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Proposal: Blockstack "Good Citizen" reviewer #8

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jeffdomke opened this Issue Jan 31, 2019 · 22 comments

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jeffdomke commented Jan 31, 2019

Big idea for this reviewer is someone who evaluates if the app is creating positive outcomes for the Blockstack ecosystem at large.

Will add individual reviewer proposals for:
– Reviewer: Can evaluate based on user growth of blockstack IDs
– Reviewer: Can evaluate onboardings/landing pages and decide if users are getting education around user-owned ID and storage
– Reviewer: Can evaluate open-source repo
– Reviewer: Can evaluate latest blockstack.js

To "win" with this reviewer, I expect an app should focus on:

Educate and explain Blockstack ID and digital rights.
Encourage users to use Blockstack ID above other options.
Make storage with Gaia easy.
Be open source.
Keep your software updated.

What other factors could be included?

@jeffdomke jeffdomke added the Epic label Jan 31, 2019

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moxiegirl commented Feb 2, 2019

Are they providing some form of documentation written or video for their product?
Support site, dedicated support email address, or forum provided? (Can't be ours)

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jeffdomke commented Feb 4, 2019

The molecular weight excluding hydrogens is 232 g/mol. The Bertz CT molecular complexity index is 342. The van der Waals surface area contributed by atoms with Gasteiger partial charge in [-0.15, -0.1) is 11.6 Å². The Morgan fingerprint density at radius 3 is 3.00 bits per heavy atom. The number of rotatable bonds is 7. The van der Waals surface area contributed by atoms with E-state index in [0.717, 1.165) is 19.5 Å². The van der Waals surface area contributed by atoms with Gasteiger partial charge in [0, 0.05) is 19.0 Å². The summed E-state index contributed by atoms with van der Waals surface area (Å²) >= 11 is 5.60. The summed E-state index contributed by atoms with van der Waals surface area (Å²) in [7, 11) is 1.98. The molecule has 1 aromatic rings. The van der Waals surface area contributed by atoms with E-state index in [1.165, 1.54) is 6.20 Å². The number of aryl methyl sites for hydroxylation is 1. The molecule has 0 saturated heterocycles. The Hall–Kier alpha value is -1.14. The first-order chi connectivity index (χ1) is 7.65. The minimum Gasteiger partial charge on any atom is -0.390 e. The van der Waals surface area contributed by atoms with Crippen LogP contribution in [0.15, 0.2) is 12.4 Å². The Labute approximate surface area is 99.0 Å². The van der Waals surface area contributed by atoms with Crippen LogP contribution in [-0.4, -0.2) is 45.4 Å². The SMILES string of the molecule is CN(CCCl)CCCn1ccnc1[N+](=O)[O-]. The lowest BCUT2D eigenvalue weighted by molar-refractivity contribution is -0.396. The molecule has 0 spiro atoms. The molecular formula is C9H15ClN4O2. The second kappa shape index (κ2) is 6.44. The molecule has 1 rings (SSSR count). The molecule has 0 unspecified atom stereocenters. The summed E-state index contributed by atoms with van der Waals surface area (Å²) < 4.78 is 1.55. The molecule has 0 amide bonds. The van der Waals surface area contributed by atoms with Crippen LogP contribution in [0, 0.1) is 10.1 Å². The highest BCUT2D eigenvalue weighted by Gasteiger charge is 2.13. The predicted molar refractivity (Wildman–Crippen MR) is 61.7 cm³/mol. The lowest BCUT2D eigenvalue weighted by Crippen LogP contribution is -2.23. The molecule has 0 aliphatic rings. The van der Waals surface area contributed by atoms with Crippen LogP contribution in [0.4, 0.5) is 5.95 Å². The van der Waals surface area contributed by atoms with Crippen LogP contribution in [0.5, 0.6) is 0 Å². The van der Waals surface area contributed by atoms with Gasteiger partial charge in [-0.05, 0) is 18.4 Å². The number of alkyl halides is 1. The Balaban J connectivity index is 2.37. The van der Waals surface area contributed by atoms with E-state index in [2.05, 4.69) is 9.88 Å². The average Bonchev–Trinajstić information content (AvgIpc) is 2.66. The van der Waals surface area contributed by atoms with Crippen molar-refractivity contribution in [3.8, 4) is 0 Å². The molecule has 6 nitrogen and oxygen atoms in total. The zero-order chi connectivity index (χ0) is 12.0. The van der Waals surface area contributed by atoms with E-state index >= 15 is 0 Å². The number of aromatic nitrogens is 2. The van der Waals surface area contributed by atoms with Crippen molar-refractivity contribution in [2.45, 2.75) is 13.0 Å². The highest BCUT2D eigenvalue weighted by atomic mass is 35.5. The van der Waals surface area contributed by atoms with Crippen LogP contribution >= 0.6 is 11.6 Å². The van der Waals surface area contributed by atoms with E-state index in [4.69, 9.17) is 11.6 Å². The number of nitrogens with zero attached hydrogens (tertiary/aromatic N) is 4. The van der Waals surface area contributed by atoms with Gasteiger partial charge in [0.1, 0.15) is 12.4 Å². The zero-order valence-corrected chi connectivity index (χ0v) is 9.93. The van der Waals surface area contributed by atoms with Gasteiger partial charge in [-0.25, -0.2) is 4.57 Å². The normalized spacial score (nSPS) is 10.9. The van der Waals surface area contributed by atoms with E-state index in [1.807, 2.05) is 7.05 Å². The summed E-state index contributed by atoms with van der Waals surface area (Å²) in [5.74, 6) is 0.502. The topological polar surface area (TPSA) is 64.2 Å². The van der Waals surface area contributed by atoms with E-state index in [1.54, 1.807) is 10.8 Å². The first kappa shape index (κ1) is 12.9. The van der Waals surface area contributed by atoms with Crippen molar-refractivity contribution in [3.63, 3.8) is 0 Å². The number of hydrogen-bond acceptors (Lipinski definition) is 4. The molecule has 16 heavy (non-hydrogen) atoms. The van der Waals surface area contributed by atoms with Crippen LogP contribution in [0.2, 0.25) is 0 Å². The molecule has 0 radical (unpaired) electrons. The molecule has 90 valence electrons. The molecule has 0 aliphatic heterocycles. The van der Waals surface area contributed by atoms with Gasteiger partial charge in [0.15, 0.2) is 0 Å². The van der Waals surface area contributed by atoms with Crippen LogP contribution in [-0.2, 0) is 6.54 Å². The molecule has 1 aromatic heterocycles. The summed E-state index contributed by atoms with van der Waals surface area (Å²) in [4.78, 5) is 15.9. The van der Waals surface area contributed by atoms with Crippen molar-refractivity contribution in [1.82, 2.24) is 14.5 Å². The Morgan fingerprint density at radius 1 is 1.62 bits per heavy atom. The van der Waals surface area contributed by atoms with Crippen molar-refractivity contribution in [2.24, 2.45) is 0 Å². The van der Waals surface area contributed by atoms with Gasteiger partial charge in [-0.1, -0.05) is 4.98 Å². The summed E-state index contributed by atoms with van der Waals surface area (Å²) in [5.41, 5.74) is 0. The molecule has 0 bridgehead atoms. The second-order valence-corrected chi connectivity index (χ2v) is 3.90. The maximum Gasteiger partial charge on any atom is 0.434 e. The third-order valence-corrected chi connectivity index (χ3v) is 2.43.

@moxiegirl yep, good addition.

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jeffdomke commented Feb 4, 2019

We had an impromptu brainstorm on Friday. Just random ideas:

  • Electronic Frontiers Foundation
  • New internet labs + an external developer
  • Brave
  • Messari
  • Decentralized ID Foundation.
  • Internet Archive
  • Decentralized Web Summit
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pstan26 commented Feb 15, 2019

Speaking with @larrysalibra from New Internet Labs today to discuss his taking on this role.

@pstan26 pstan26 changed the title Proposal: Blockstack ecosystem health reviewer Proposal: Blockstack "Good Citizen" reviewer Feb 15, 2019

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larrysalibra commented Feb 15, 2019

It was great chatting with @pstan26 today. We're really excited about the opportunity to help out the Blockstack ecosystem in this role. I've got a lot of thoughts about how this could be done which I'll share over the coming days.

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larrysalibra commented Feb 19, 2019

As you know, I believe that we need to have software - user agents like browsers - that protect and defend our digital rights. (For more my thoughts on that, see this video)

As a "good citizen app reviewer", New Internet Labs would review apps submitted to the app mining program on the basis of the degree to which they respect and protect users' fundamental digital rights.

In the long term, we would look at a number of factors including things like this:

  • Is all of the users' data stored under their control in their gaia hub?
  • Does using the app force the user to rely on trusted 3rd parties?
  • What if any access does the app developer have to user data?
  • How does the app track users? If there is tracking, is it opt in?
  • How easy is it for users to use their data with another app?
    • Is it in a standard schema?
    • If it's a custom schema, does the app developer provide libraries to make it easy for other apps to work with the data?